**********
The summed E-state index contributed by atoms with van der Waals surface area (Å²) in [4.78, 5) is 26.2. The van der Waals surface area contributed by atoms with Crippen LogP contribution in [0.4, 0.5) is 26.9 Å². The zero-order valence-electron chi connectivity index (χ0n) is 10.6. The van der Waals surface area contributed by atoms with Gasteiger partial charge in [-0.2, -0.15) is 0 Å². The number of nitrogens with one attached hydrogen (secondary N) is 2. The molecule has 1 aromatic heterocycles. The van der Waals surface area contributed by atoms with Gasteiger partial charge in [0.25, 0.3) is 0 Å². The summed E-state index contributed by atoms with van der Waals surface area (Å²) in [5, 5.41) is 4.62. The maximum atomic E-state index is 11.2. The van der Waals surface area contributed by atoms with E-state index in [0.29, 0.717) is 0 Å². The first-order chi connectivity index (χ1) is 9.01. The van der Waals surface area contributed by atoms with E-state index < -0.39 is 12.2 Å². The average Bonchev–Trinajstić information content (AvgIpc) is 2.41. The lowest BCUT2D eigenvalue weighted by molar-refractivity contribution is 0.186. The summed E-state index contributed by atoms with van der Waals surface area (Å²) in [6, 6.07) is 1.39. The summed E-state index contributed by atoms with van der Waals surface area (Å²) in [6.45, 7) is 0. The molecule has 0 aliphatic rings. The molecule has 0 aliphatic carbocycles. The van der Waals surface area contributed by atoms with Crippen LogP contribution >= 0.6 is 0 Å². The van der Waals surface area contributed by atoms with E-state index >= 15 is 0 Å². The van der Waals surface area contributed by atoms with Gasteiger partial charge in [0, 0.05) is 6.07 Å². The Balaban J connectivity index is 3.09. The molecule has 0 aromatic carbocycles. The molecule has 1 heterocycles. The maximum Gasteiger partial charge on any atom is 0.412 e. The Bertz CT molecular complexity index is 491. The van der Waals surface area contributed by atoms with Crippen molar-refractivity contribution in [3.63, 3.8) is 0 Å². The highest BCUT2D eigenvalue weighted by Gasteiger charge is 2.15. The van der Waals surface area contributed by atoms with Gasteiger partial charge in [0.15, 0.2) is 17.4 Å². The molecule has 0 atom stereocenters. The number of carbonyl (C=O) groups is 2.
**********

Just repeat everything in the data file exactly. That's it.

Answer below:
The summed E-state index contributed by atoms with van der Waals surface area (Å²) in [4.78, 5) is 26.2. The van der Waals surface area contributed by atoms with Crippen LogP contribution in [0.4, 0.5) is 26.9 Å². The zero-order valence-electron chi connectivity index (χ0n) is 10.6. The van der Waals surface area contributed by atoms with Gasteiger partial charge in [-0.2, -0.15) is 0 Å². The number of nitrogens with one attached hydrogen (secondary N) is 2. The molecule has 1 aromatic heterocycles. The van der Waals surface area contributed by atoms with Gasteiger partial charge in [0.25, 0.3) is 0 Å². The summed E-state index contributed by atoms with van der Waals surface area (Å²) in [5, 5.41) is 4.62. The maximum atomic E-state index is 11.2. The van der Waals surface area contributed by atoms with E-state index in [0.29, 0.717) is 0 Å². The first-order chi connectivity index (χ1) is 9.01. The van der Waals surface area contributed by atoms with E-state index < -0.39 is 12.2 Å². The average Bonchev–Trinajstić information content (AvgIpc) is 2.41. The lowest BCUT2D eigenvalue weighted by molar-refractivity contribution is 0.186. The summed E-state index contributed by atoms with van der Waals surface area (Å²) in [6, 6.07) is 1.39. The summed E-state index contributed by atoms with van der Waals surface area (Å²) in [6.45, 7) is 0. The molecule has 0 aliphatic rings. The molecule has 0 aliphatic carbocycles. The van der Waals surface area contributed by atoms with Crippen LogP contribution >= 0.6 is 0 Å². The van der Waals surface area contributed by atoms with E-state index >= 15 is 0 Å². The van der Waals surface area contributed by atoms with Gasteiger partial charge in [0, 0.05) is 6.07 Å². The Balaban J connectivity index is 3.09. The molecule has 0 aromatic carbocycles. The molecule has 1 heterocycles. The maximum Gasteiger partial charge on any atom is 0.412 e. The Bertz CT molecular complexity index is 491. The van der Waals surface area contributed by atoms with Crippen molar-refractivity contribution in [3.63, 3.8) is 0 Å². The highest BCUT2D eigenvalue weighted by Gasteiger charge is 2.15. The van der Waals surface area contributed by atoms with Gasteiger partial charge in [0.15, 0.2) is 17.4 Å². The molecule has 0 atom stereocenters. The number of carbonyl (C=O) groups is 2.